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Being 5'9'' 185, if you want new, I would suggest a Suzuki DR200. https://www.youtube.com/watch?v=cYo5pj73igQ

If you want used, a DR200 is still a great option, along with a Yamaha XT225, or a Honda CRF230L. I have owned an XT225 for over 10 years, and have ridden it everywhere, from some pretty rough off road stuff to freeway. All these bikes top out at about 70 mph. They are all lightweight, tough as nails, and get the best gas mileage any bike is going to get. Unlike the big bikes, these are easy to get on and off of, and maneuver. They feel much like a mountain bike. I've never believed in getting more bike than you need. It took 2 KLR650s to convince me that a huge bike just doesn't work well for commuting. They are too big and heavy to be fun off road, and nowhere nearly as comfortable on the road as a full sized street bike.

As for "gear", I have a full face helmet and steel toed 6" work boots. You can spend $1000 on 50 pounds of armor if you want. Whatever you feel comfortable with. If you need a rack to carry stuff, nice racks are available for all three of these bikes.

As for the KLX250 and WR250, I don't consider them as much dual sport bikes as real dirt bikes with lights. I have sit on them, and wouldn't want to ride them on the road. The CRF250 and XT250 are also decent non hardcore bikes, they cost a bit much for simple commuters, they both have fuel injection, which can be good or bad, depending on whether it fails or not. You can get a couple year old XT250 with a carb, but IMO the XT225 is a better bike in every way.

You can expect over 50,000 miles out of any of these bikes. I have 32,000 on my XT225, and a nearly new engine to go in if the current one fails, but it's beginning to look like I'll never need it. Maintenance is super easy. http://advrider.com/forums/showthread.php?t=178968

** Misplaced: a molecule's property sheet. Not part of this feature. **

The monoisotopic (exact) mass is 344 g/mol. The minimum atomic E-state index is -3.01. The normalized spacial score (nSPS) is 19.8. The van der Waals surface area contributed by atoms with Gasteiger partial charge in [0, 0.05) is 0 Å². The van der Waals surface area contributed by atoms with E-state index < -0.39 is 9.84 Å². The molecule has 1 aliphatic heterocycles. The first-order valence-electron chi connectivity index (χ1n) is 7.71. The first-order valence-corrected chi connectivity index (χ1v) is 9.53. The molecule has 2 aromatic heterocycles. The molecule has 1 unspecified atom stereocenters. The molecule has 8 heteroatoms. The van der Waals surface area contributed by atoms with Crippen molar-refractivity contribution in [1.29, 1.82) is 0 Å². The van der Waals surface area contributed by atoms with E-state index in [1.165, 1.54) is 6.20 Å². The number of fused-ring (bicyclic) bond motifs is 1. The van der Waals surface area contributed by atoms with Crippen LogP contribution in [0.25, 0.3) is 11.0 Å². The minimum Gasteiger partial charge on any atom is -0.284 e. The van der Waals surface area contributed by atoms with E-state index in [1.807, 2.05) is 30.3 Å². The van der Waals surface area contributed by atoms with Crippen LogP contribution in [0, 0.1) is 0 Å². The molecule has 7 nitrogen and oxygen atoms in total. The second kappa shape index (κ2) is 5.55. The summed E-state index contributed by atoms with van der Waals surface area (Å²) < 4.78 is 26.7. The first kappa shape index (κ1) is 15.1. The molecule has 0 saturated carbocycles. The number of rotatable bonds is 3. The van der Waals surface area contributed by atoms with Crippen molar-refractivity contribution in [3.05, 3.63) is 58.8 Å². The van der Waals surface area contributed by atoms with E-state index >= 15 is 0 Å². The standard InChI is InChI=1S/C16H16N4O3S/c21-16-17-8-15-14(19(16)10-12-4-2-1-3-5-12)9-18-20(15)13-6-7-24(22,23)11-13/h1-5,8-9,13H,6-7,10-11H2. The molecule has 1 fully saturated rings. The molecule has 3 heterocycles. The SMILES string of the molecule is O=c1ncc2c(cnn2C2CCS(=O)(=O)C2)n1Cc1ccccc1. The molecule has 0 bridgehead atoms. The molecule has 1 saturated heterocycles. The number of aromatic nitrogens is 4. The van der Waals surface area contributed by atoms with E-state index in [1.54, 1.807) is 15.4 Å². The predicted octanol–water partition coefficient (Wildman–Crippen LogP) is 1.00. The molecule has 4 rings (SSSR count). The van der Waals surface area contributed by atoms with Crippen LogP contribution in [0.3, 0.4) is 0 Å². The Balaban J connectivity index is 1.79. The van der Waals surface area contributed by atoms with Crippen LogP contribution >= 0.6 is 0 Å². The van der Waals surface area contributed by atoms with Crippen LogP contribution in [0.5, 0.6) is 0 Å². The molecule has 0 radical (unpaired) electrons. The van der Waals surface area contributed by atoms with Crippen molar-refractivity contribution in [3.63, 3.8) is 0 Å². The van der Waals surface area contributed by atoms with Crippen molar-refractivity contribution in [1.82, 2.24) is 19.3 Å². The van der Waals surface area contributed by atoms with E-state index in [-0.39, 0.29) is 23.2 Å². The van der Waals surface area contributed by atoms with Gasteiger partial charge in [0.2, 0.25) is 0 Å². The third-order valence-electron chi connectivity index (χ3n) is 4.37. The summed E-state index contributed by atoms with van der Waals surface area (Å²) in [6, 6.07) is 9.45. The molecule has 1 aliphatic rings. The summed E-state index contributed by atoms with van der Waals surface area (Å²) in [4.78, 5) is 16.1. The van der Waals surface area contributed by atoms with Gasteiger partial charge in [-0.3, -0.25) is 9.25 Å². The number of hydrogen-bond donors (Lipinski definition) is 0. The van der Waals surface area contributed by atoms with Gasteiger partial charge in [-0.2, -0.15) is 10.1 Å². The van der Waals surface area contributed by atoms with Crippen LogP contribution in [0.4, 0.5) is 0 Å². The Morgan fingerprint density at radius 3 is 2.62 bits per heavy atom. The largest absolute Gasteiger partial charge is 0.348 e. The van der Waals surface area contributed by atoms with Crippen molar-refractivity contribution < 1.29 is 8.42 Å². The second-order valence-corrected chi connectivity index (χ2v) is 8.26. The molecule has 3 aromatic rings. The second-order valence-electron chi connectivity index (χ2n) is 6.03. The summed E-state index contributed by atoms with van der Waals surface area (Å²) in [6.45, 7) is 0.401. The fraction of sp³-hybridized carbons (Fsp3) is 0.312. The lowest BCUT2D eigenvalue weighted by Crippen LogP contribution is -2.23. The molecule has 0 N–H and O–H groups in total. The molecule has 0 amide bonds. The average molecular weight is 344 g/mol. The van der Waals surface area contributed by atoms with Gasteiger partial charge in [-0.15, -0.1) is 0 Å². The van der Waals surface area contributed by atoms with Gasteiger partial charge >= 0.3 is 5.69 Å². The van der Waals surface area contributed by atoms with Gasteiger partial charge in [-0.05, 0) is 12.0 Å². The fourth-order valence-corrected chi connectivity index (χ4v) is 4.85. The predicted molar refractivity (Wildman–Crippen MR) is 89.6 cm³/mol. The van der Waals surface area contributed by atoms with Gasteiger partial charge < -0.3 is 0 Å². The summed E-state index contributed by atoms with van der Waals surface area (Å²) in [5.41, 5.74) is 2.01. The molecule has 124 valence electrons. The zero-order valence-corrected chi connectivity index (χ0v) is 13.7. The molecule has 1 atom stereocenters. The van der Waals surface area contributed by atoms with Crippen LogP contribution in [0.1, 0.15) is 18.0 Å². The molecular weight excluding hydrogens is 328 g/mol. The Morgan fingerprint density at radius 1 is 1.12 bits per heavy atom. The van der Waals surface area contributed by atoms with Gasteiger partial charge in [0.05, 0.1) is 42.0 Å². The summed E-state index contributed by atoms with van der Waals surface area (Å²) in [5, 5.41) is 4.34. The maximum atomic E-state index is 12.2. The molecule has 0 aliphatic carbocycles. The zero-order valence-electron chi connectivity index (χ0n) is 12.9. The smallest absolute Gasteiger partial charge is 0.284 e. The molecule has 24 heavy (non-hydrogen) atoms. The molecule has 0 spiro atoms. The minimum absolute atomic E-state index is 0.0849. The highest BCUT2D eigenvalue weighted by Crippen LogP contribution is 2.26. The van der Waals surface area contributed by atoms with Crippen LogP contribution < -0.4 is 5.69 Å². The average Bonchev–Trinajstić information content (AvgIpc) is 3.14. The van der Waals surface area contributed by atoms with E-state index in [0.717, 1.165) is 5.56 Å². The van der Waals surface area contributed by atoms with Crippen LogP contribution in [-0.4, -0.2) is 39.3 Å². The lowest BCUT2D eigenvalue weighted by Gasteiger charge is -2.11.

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Old 07-27-2014, 04:49 PM   #10
LittleRedToyota
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Quote:
Originally Posted by mhayden37 View Post
So here are some questions:
1. Is a dual sport a good option? I'd like to go off-road but probably about 3-4 times a year only.
yes. dual sports make great commuter bikes and great bikes to learn to ride on they. they are light weight and very maneuverable...which are great qualities for both commuting and learning.

Quote:
2. Can I get a reliable commuter for less than $5k?
yes. you should consider buying a used bike, though. you can get many lightly used dual sports for $5k.

Quote:
3. What size bike as I am a beginner but have great balance and am a quick learner?
a 230 (as in honda CRF230), 250 (as in WR250R/X, KLX250), 350 (as in KTM 350 exc), or 400 (as in DRZ400) would all make great first bikes.

(all those bikes are great on the road. people who say they aren't have most likely never ridden them on the road. they're actually too heavy to be good dirt bikes, but they make great dual sports. i would suggest staying away from heavier bikes like the KLR650, myself.)

Quote:
4. What can I expect to pay for insurance? I have a clean driving record and would take a motorcycle safety coarse.
that depends a lot on your location. expect way cheaper than a car, though.

Quote:
5. What can I really expect for mpg if advertised at 70mpg on some bikes?
real life MPGs depend greatly on your weight, the terrain (flat vs. hilly), how much you like to twist the throttle, etc. again, though, you can realistically expect much better gas mileage than you get out of a car in any case.

Quote:
6. What other equipment/accessories should I also be getting?
at an absolute minimum, a helmet, riding boots, and gloves. i'd also suggest real riding pants and a real riding jacket.

Quote:
7. How long can a single cylinder bike last?
they can last a long, long time if you maintain them well. many 10s of thousands of miles.

Quote:
8. I'm inclined to go new as I expect it would last longer. There are some 0 mile 2013 cbr250 and klx250 for about $4k in my area.
that KLX would probably be a great choice.
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Old 07-27-2014, 05:28 PM   #11
wizz
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Quote:
Originally Posted by JerryH View Post
Being 5'9'' 185, if you want new, I would suggest a Suzuki DR200. https://www.youtube.com/watch?v=cYo5pj73igQ

If you want used, a DR200 is still a great option, along with a Yamaha XT225, or a Honda CRF230L. I have owned an XT225 for over 10 years, and have ridden it everywhere, from some pretty rough off road stuff to freeway. All these bikes top out at about 70 mph. They are all lightweight, tough as nails, and get the best gas mileage any bike is going to get. Unlike the big bikes, these are easy to get on and off of, and maneuver. They feel much like a mountain bike. I've never believed in getting more bike than you need. It took 2 KLR650s to convince me that a huge bike just doesn't work well for commuting. They are too big and heavy to be fun off road, and nowhere nearly as comfortable on the road as a full sized street bike.